By RENEE SAFF
City Council unanimously passed a resolution on Thursday urging the State Legislature to mandate biannual CPR training and certification for New York cops, a state bill that still hasn’t been passed six years after an officer’s inability to perform CPR led to the death of an 11-year-old girl.
In addition to the resolution, the Council also unanimously passed a bill requiring the New York Police Department to publish an annual report on the number of officers trained and retrained in CPR and automated external defibrillation every calendar year.
“Our goal is to save lives,” said Carmen Ojeda, mother of Briana Ojeda, the 11-year-old girl who inspired Briana’s Law, which is the bill that City Council is urging the state to adopt.
The Ojeda family’s quest to save lives began six years ago, when 11-year-old Briana Ojeda died on August 27th, 2010 during an asthma attack in a Carroll Gardens playground. As Briana’s mother was rushing her daughter to Long Island University, she turned the wrong way down a one-way street and was pulled over by a police officer who refused to perform CPR on her daughter, claiming that he didn’t know how. By the time a passerby offered assistance, Briana’s fate had already been sealed. She died shortly after reaching the emergency room.
“The police officer who had stopped Briana’s mother, Carmen, on her way to the hospital did not perform potentially life saving CPR because he said he did not feel qualified to do so,” said Councilman Stephen Levin, who is sponsoring the measures promoting life-saving certification. “Last month, Briana would have celebrated her 18th birthday.”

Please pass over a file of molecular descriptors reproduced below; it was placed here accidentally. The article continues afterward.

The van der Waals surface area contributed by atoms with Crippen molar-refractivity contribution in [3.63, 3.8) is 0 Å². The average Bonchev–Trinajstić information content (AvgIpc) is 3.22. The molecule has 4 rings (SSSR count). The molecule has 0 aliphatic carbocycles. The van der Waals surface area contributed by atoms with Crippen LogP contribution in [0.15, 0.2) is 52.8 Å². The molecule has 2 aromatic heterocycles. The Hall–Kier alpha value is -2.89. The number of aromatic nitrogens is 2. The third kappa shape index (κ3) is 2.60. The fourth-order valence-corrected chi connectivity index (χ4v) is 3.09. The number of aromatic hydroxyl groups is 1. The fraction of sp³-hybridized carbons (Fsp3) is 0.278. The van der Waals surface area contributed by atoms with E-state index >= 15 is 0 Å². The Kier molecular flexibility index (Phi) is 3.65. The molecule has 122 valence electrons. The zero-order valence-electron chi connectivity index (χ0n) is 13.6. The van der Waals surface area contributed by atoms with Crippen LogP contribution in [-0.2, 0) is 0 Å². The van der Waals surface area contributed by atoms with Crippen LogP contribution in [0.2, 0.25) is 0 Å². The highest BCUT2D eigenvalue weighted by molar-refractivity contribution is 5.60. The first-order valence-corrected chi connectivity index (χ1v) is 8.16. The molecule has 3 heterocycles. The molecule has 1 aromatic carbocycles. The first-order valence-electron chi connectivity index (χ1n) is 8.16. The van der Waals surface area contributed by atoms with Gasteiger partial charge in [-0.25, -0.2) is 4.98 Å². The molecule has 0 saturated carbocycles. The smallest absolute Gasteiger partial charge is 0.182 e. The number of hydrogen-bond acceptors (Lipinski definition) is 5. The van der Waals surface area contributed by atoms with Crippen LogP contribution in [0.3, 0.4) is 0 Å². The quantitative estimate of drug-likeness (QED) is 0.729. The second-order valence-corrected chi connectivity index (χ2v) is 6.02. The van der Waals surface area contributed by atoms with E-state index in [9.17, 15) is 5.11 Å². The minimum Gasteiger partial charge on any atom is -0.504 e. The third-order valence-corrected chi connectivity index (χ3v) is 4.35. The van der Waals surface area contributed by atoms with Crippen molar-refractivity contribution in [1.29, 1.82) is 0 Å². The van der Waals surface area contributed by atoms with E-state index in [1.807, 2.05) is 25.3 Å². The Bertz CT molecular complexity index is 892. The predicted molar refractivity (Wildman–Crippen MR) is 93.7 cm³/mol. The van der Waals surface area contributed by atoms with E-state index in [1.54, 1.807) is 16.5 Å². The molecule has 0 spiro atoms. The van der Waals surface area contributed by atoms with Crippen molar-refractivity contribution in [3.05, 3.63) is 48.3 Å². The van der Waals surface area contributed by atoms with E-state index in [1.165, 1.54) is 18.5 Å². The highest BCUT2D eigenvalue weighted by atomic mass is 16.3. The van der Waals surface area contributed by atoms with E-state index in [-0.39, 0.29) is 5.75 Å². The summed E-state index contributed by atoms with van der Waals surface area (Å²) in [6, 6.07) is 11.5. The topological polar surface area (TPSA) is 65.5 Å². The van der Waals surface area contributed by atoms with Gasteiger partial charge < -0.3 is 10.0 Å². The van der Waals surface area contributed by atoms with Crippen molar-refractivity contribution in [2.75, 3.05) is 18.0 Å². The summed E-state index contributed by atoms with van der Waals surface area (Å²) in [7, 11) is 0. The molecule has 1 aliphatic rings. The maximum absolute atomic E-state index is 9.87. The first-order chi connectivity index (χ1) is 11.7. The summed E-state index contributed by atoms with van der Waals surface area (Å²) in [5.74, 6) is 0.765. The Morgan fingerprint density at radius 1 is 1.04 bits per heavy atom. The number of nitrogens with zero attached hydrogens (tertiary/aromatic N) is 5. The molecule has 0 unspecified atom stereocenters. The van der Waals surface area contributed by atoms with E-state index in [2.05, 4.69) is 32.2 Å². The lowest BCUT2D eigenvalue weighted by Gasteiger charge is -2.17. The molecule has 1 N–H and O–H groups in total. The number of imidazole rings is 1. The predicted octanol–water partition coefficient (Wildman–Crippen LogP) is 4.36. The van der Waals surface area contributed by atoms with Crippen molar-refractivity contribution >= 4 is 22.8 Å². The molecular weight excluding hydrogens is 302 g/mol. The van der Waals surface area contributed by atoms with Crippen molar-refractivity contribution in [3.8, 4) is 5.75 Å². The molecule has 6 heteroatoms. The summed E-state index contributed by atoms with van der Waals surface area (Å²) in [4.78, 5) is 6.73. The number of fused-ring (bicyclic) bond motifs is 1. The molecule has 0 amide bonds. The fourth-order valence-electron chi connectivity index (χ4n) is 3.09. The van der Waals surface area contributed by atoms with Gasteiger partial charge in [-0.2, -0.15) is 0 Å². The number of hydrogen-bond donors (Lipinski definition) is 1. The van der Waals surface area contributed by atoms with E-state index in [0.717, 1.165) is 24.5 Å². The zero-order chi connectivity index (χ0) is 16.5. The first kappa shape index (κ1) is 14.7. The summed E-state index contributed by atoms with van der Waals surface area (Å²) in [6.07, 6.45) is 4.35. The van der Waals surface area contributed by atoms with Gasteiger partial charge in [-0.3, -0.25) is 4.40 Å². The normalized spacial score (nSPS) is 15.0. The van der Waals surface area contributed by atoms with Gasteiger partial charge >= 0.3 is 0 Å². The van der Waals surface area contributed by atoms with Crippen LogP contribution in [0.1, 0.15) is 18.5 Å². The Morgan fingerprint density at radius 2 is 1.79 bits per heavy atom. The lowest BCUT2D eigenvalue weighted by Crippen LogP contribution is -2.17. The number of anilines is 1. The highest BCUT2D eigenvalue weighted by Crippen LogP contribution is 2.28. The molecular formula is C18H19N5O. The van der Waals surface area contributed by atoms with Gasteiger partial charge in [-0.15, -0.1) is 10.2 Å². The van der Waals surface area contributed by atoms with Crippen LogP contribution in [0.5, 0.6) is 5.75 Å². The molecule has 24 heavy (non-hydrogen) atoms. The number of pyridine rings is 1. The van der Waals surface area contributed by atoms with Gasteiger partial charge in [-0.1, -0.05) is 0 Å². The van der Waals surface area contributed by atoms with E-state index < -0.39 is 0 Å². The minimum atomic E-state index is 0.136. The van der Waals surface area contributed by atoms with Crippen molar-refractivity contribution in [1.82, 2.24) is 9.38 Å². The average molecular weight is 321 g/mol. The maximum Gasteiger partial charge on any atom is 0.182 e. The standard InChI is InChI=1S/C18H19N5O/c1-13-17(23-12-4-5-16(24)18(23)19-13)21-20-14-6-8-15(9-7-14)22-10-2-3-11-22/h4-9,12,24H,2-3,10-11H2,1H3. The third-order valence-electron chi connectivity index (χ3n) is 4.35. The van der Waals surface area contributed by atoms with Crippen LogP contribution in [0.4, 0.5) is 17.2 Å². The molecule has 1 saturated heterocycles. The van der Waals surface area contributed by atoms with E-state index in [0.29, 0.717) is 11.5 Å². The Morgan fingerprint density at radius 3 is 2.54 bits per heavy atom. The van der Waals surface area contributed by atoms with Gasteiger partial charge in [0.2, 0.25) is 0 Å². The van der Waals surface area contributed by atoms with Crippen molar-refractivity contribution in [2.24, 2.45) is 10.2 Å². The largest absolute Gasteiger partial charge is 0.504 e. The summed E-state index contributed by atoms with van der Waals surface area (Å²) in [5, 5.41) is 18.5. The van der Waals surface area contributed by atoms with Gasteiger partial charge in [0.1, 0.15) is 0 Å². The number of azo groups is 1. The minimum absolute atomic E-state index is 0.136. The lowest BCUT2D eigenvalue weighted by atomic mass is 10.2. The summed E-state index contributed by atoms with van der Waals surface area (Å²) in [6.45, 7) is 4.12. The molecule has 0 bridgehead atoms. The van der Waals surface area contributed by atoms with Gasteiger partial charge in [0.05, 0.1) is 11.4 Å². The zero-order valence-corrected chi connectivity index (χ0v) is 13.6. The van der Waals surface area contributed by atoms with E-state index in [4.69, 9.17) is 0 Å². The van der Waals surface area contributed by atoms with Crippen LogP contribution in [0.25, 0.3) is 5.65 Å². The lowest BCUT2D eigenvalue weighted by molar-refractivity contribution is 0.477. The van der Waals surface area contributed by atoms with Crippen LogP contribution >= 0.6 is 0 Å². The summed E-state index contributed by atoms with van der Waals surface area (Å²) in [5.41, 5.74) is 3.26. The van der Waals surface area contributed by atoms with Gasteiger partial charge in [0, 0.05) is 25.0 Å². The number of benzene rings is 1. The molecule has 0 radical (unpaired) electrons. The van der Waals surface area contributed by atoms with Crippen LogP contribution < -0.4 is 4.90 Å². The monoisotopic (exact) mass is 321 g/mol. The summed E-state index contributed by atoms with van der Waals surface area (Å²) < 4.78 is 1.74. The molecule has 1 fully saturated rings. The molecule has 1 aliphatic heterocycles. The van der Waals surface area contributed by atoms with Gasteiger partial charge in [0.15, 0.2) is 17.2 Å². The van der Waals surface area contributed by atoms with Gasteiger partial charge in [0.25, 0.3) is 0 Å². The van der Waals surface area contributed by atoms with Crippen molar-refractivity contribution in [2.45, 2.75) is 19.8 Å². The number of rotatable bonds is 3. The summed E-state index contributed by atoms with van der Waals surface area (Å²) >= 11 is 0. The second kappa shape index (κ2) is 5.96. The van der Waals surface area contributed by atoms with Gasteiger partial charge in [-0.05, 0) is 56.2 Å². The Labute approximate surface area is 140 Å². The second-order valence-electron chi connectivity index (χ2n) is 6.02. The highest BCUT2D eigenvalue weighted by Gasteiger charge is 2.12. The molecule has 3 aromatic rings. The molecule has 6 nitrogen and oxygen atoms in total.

The Council is not empowered to mandate CPR training for the NYPD. Instead, the bill needs to be passed by the State Legislature. Briana’s law passed the Assembly many times before, but the Senate has repeatedly blocked it.
“We pass the Assembly every year, but we get stuck in the Senate,” said Michael Ojeda, Briana’s father. “But with the help of the Council I feel that with the resolution it would go a little further and pass this year.”
While the passing of Briana’s Law is solely up to the state, City Councilmembers continue to support the Ojeda family in their search for justice.
“You have shown such incredible strength, and poise, and dedication in turning your grief into action,” Levin said. “We commend you on your strength, we honor the sacrifices that you made, and we honor the memory of your daughter with this legislation.”
Photo by Renee Saff